Sustainable Herbs Program Director, Ann Armbrecht speak with ethnobotanists Jan Salick, PhD, and Robbie Hart, PhD, about their research on the impacts of climate change on alpine plants in the Himalayas. The Arctic is the only place that is warming faster than the Himalayas. We will talk about how this warming affects plant elevational ranges and phenology and how those changes have the potential to disrupt plant populations, ecological interactions like pollination, and rural livelihoods, including harvesting medicinal plants.
In this webinar, ethnobotanist, Steven King, PhD will discuss his work creating a sustainable harvesting program for Croton lechleri, (the source of Crofelemer) for use in Crofelemer, the first oral botanical drug approved by the US FDA. King in particular will talk about his work with international partners and indigenous and local communities on conserving biological diversity, recognizing intellectual property rights, and and meeting global human health care needs.
In this conversation with Michael J. Balick and Paul Alan Cox, two of the world’s leading ethnobotanists, speak about their newly released book, Plants, People & Culture: The Science of Ethnobotany; share stories of their fieldwork in remote villages around the world; and discuss the ways our past and our future are deeply intertwined with plants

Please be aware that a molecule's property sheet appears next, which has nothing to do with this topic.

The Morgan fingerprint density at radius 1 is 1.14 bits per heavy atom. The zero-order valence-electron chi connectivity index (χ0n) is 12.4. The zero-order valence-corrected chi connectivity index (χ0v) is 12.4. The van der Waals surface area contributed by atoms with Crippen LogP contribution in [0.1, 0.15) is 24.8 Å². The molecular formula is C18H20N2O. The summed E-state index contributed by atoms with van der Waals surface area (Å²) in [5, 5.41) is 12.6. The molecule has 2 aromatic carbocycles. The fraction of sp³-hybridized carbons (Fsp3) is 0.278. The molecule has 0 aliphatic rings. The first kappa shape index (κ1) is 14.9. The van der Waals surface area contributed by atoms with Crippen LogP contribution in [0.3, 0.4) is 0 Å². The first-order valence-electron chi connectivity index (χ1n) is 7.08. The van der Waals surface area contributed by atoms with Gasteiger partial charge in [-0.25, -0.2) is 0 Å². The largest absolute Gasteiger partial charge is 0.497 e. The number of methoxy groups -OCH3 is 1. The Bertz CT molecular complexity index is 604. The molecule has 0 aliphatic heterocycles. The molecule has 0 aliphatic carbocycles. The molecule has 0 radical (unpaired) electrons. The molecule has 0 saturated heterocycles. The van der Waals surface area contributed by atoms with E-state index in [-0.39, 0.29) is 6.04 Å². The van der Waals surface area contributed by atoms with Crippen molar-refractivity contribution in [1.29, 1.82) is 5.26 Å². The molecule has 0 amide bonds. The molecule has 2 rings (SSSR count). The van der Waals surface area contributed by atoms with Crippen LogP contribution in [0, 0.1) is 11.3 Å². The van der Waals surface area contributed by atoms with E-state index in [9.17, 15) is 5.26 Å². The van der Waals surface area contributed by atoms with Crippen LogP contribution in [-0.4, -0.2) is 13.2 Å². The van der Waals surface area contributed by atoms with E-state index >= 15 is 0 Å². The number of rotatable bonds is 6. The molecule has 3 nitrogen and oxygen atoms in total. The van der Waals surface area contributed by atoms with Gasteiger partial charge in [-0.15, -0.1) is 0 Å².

In this webinar, ethnobotanist Claudia Ford, PhD talks about her research into the uses of cotton and black haw to control pregnancy by African slaves and plantation owners in the American South during the 1800s. Sustainable Herbs Program Director Ann Armbrecht and Ford talk about how traditional ecological knowledge is carried as its knowledge holders are forced to leave their homelands and why knowing this history matters.
In this conversation ethnobotanists Nancy Turner and Leigh Joseph (Squamish First Nation) discuss the role of values in Indigenous knowledge systems and how these values guide cultural interrelationships with medicinal plants.
Drawing on stories from almost forty years traveling the world as an anthropologist and ethnobotanist, Wade Davis talks about the importance of culture in understanding ethnobotany. He speaks about the links between cultural and biological diversity and what is at stake for us all with the erosion of this diversity.
In this webinar, ethnobotanist Dr. Mark Plotkin talks about his groundbreaking work with the Amazon Conservation Team (ACT) working with indigenous colleagues to protect nature and culture in the Amazon. To date, ACT has partnered with over 55 tribes to map and improve management and protection of over 80 million acres of ancestral lands.